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Posts tagged Gambia River

Dust Near Cape Verde Islands – February 4th, 2013

11.9N 15W

February 4th, 2013 Category: Dust Storms, Image of the day

West Africa – February 2nd, 2013

Dust from the Sahara Desert blows off the coast of Mauritania, Senegal, the Gambia and Guinea Bissau (top to bottom, right side of image), towards the Cape Verde islands (upper left quadrant). As the dust appears thickest offshore, the Senegal River (upper right, forming the border between Senegal and Mauritania), the Gambia River (center of coastline) and the Geba River (lower part of coastline, marked by a wide, sediment-filled estuary) can be observed.

Dust from Senegal to Cape Verde Islands

14.7N 17.6W

January 8th, 2013 Category: Dust Storms, Sediments

West Africa – January 7th, 2013

Dust from the Sahara Desert blows off the coast of West Africa. Here, the dust is thickest off the coast of Senegal, north of the Cap Vert Peninsula, and spreads westward over the Cape Verde Islands (upper left edge). Visible south of the peninsula are sediments from rivers in Senegal and the Gambia including the Saloum, Gambia and Casamance (north to south) Rivers.

Cap Vert Between Senegal and Gambia Rivers, Senegal

14.7N 17.3W

February 23rd, 2012 Category: Rivers

Gambia and Senegal - January 31st, 2012

Visible at the top of this wide-swath ASAR image is the Sénégal River, a 1,790 km (1,110 mi) long river in West Africa that forms the border between Senegal and Mauritania. The Sénégal’s headwaters are the Semefé (Bakoye) and Bafing rivers which both originate in Guinea. Later in its course, the Senegal River flows through semi-arid land in the north of Senegal, forming the border with Mauritania, and into the Atlantic. It is separated from the Atlantic Ocean by a thin strip of sand called the Langue de Barbarie before it pours into the ocean itself.

Visible near the bottom edge is the Gambia River, which runs 1,130 kilometres (700 mi) from the Fouta Djallon plateau in north Guinea westward through Senegal and The Gambia to the Atlantic Ocean at the city of Banjul. About 100 km from its mouth it gradually widens to over 10 km wide where it meets the sea.

Protruding off the coast between the two rivers is Cap-Vert, a peninsula in Senegal, and the westernmost point of the continent of Africa and of the Old World mainland. Cap-Vert is a rocky promontory extending west from the main sandy areas of Senegal. Dakar, the capital of Senegal, is located near the southern tip. Twin volcanic cones, the Deux Mamelles (“Two Teats”), dominate the landscape along the coast northwest of Dakar.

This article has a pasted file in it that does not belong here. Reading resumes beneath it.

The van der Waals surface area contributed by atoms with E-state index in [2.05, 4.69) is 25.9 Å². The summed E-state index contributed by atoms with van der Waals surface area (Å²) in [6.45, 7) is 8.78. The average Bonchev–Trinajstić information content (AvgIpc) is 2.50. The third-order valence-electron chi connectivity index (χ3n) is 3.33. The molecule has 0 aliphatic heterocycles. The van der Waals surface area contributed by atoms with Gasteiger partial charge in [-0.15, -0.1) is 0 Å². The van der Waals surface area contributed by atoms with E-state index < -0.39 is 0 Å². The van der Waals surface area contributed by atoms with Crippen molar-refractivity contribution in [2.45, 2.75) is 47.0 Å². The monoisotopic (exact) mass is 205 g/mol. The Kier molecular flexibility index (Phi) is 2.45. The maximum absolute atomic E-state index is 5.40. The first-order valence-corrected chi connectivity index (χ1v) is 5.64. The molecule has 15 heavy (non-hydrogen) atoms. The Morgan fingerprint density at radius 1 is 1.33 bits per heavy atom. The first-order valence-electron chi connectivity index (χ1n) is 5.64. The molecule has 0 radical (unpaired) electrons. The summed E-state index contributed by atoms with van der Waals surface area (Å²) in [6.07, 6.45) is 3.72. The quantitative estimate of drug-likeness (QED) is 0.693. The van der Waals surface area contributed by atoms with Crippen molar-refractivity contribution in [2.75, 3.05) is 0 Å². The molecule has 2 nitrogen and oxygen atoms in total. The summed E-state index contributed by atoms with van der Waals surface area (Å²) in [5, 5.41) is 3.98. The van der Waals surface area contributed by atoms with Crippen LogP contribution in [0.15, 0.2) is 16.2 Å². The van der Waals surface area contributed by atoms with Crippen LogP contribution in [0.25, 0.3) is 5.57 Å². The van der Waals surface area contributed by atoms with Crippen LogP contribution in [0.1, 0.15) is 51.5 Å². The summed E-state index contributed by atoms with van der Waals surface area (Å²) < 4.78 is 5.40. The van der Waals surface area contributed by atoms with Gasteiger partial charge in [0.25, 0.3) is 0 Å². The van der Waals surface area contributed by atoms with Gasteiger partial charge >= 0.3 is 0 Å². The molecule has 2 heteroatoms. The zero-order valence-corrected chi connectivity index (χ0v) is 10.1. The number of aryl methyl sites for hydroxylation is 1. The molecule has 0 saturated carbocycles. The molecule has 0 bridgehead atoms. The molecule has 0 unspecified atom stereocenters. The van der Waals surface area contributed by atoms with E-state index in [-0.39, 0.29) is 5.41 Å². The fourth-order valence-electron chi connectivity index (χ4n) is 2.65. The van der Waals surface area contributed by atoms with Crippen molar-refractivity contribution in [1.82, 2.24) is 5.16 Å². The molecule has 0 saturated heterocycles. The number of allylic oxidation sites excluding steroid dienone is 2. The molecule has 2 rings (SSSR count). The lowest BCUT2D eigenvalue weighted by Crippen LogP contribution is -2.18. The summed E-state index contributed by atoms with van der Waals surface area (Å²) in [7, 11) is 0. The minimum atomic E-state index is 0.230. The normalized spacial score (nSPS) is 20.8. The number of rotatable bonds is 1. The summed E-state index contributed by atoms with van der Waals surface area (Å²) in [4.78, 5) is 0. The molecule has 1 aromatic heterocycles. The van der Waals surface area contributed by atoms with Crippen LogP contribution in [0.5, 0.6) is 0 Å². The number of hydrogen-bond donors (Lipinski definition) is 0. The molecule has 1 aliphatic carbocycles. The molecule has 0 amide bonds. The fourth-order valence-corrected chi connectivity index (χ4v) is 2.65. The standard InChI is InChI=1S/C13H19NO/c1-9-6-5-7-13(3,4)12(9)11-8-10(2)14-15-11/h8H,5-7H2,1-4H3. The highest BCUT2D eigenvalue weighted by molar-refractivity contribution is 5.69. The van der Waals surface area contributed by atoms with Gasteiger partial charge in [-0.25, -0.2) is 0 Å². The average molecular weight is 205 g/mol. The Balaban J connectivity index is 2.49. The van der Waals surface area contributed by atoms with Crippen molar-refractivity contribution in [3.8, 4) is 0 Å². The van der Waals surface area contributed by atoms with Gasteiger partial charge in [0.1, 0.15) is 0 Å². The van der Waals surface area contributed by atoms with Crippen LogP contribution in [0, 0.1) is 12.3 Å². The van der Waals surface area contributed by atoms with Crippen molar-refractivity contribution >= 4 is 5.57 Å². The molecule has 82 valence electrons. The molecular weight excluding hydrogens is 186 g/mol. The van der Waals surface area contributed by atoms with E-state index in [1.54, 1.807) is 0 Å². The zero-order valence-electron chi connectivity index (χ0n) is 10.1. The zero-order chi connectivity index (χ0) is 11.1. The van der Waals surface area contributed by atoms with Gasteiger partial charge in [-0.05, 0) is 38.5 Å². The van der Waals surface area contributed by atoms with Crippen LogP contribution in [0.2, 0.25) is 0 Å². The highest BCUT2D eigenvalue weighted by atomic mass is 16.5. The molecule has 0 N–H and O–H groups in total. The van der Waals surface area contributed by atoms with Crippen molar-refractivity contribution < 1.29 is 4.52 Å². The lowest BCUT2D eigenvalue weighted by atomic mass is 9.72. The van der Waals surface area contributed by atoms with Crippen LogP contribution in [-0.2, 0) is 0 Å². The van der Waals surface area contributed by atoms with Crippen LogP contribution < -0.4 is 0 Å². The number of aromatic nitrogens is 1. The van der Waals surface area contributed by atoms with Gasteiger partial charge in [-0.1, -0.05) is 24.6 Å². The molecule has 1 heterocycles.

Vegetation Index by Rivers of Western Africa

12.4N 16.4W

January 27th, 2012 Category: Rivers, Vegetation Index

Guinea Bissau - January 6th, 2012

This FAPAR image shows the vegetation index of the Gambia, Senegal and Guinea Bissau, in Western Africa. The index in Gambia and northern Senegal is quite low (yellow), with areas of good (green) photosynthetic activity visible only near the banks of the Gambia River.

To the south, the vegetation index is generally good, particularly near the coast and the Geba River, on on the offshore islands. Here, the distribution of activity appears to be the opposite of the pattern to the north: lower activity is visible by the banks of the rivers.

Saloum, Gambia and Geba Rivers Empyting into Atlantic Ocean Off Coast of West Africa

13.0N 16.4W

January 25th, 2012 Category: Rivers

Guinea Bissau - January 6th, 2012

Several rivers can be observed flowing into the Atlantic Ocean off the coast of West Africa. Visible in the upper left corner is the Saloum River. It rises about 105 kilometers east of Kaolack, Senegal, and flows to the Saloum Delta. Mangrove forests occupy a 5-kilometer belt on either side of the river almost 70 kilometers upstream.

South of the mouth of the Saloum is the mouth of the Gambia River.  It runs 1,130 kilometres (700 mi) from the Fouta Djallon plateau in north Guinea westward through Senegal and The Gambia to the Atlantic Ocean at the city of Banjul. About 100 km from its mouth it gradually widens to over 10 km wide where it meets the sea.

Further down the coast is the Geba River, easily spotted due to the heavy load of sediments it releases into the Atlantic. It rises in Guinea, passes through Senegal, and reaches the Atlantic Ocean in Guinea-Bissau. It is about 340 miles (550 km) in total length. After passing by Geba town and Bambadinca, the river broadens into a wide estuary below Xime (where it is joined by the Corubal River), with a total width of about 10 miles (16 km) at Bissau.